A Guide to Vision Insurance for Self-Employed Workers

iQuanti: Being self-employed has many perks, like making your own schedule, working remotely, and creating a work-life balance. Still, whether you're a freelancer, gig economy worker, consultant, or sole proprietor of a business, you likely have to cover your own health insurance plan. That's because you don't have a company that can subsidize that insurance for you.

When choosing your own coverage this way, it can be tough to figure out your options for eye insurance. For example, is it worth paying for? And if so, what are the best options for your needs?

If you're struggling with these questions, you're not alone. According to a study by the Freelancers Union and Upwork, 57 million Americans — or 35% of the workforce — freelance. And 60% say they opt to work for themselves despite the challenges of managing their own healthcare.

To help, we'll outline the importance of maintaining eye health and the options available to self-employed workers seeking vision insurance.

Why vision insurance can be important

Eye problems can be indicative of other health issues that greatly impact whole-body wellness. That's why vision care is so important. Beyond just updating prescriptions for glasses and contact lenses, regular eye exams can help detect, prevent, and treat illnesses that affect holistic health. Eyes should be checked for damaged blood vessels, straining, blurred vision, and dry eye, as these can be symptoms and side effects of larger health issues.

In certain cases, for example, vision issues can lead to or be signals of diabetes, hypertension, cancer, stroke, arthritis, and multiple sclerosis. Even for those without subsidized healthcare, eye insurance can help cover the costs of vision care and improve overall health.

How can self-employed workers obtain eye insurance?

Depending on their needs and finances, self-employed workers have several options for obtaining eye insurance, such as:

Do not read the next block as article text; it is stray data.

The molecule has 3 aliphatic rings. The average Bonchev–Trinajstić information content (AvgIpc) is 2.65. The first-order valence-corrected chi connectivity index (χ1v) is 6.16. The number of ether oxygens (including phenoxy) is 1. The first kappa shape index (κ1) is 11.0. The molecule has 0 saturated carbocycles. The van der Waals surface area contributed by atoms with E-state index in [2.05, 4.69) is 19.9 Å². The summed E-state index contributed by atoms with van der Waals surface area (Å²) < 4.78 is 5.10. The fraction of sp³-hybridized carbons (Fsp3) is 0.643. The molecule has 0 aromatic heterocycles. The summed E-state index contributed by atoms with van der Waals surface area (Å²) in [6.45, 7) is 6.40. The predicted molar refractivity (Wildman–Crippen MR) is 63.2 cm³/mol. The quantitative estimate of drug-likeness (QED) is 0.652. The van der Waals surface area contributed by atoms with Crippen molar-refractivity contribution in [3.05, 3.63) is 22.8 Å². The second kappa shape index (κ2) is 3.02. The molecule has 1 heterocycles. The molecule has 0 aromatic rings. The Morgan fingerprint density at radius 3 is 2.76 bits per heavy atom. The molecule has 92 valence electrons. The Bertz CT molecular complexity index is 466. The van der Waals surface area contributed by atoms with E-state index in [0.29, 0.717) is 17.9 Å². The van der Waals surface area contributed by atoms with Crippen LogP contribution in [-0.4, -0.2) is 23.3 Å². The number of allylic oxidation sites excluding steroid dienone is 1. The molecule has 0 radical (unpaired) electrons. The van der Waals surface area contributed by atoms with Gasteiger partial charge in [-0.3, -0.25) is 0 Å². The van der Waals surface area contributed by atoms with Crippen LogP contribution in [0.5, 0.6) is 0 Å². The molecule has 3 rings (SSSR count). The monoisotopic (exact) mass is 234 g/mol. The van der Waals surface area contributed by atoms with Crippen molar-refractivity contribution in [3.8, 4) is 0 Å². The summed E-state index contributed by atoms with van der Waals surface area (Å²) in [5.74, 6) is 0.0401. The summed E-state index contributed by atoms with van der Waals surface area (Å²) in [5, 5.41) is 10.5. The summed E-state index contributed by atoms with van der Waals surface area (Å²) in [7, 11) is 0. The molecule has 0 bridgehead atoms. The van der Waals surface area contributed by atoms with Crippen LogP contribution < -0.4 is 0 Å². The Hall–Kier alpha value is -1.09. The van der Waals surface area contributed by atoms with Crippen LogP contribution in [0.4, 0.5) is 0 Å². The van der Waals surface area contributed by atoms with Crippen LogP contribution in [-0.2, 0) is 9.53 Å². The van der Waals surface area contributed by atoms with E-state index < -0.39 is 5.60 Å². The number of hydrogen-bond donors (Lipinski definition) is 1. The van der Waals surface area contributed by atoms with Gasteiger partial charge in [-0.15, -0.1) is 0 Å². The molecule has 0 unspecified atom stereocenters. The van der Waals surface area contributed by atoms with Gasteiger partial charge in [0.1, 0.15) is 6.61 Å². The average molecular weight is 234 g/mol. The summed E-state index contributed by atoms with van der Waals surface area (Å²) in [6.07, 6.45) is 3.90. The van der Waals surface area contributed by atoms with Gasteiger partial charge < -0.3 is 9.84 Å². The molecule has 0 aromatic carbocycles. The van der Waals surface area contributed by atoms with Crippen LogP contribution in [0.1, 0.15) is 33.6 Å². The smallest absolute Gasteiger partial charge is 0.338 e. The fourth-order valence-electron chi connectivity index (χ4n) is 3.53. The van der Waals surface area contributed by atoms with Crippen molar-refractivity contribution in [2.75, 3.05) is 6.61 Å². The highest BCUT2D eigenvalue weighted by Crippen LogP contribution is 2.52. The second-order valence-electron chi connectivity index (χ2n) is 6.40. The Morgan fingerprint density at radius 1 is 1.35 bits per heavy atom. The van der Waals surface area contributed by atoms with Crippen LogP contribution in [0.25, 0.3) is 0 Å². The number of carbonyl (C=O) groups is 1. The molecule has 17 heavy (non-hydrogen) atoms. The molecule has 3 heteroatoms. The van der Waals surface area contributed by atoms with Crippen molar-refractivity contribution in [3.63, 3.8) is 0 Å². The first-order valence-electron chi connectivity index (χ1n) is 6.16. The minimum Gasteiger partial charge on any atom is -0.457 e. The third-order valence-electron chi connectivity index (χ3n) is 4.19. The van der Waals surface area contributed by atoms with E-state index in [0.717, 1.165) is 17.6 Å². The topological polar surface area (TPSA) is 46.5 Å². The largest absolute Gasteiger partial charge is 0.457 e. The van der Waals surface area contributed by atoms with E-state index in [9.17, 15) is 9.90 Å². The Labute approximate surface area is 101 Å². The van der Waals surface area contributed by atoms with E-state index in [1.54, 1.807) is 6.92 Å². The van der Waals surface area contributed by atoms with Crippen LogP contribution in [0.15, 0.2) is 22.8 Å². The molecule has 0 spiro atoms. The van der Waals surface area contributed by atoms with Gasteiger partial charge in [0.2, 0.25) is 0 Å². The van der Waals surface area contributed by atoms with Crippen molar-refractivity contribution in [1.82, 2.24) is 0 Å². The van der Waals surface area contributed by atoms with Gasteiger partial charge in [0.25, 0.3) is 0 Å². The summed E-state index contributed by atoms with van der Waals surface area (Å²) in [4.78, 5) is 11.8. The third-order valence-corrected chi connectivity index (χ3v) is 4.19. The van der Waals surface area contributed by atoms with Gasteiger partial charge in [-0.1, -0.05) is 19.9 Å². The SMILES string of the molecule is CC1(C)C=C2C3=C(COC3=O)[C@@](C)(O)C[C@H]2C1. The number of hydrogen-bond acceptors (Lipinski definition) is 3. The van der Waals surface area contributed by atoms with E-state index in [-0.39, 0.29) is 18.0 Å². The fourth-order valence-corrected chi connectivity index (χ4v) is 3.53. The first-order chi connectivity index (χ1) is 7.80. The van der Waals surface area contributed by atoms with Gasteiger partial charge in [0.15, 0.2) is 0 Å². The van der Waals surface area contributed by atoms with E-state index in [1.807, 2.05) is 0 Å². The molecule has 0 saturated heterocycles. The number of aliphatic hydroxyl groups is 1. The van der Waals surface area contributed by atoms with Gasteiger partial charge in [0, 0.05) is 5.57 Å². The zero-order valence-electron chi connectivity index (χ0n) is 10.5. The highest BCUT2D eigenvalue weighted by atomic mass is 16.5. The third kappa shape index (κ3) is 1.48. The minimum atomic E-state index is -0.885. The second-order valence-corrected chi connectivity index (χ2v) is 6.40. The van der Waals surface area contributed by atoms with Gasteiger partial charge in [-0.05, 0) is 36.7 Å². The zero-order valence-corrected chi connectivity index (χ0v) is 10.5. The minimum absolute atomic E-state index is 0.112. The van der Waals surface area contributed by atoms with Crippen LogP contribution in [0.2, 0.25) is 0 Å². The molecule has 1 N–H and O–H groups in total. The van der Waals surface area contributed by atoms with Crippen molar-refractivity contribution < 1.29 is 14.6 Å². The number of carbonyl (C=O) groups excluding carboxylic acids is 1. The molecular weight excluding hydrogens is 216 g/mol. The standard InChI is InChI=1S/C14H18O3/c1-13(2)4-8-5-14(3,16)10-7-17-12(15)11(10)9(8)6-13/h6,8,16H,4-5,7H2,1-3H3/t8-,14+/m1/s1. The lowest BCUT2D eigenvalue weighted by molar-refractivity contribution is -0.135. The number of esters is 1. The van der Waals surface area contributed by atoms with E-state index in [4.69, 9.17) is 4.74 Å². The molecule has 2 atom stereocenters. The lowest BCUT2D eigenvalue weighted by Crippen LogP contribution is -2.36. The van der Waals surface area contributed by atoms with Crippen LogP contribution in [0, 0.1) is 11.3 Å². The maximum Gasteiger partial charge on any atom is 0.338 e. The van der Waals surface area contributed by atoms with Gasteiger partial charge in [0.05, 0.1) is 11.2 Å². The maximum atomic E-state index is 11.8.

• Private health insurance. Individual and family health insurance plans can be expensive, but they may provide benefits for eye care. Just be sure to research the terms of each package, including deductibles, premiums, and discounts.
  • Spouse's healthcare policy. If your spouse is employed and receives health insurance through their company, you may be able to join their family plan and be added to their policy.
  • Health savings account (HSA). Some health insurance plans may allow you to open an HSA, which pulls pre-tax income aside each payment period for future medical expenses.
  • Affordable Care Act (ACA). You may be eligible for ACA insurance if you're low-income, high risk for certain health issues, or have a pre-existing condition.
  • Freelancer's Union. This organization provides health insurance plans for self-employed workers in certain U.S. states. You can research their options to see if any plans provide eye care benefits that meet your needs.
  • Start a business. If you incorporate and start your own business, you may be able to set up a health insurance plan for yourself and any employees.

If you opt for no insurance plan, you may still be able to work with your doctor to finance your eye care. You can set up a payment plan, for instance, or qualify for a discount if you pay upfront and out of pocket.

Regardless of how you handle your eye insurance, it's important to understand the choices available to you so you can make the best decisions for your vision health.

Source: iQuanti, Inc.

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Categories: Healthcare Insurance

Tags: healthcare, healthcare insurance, vision insurance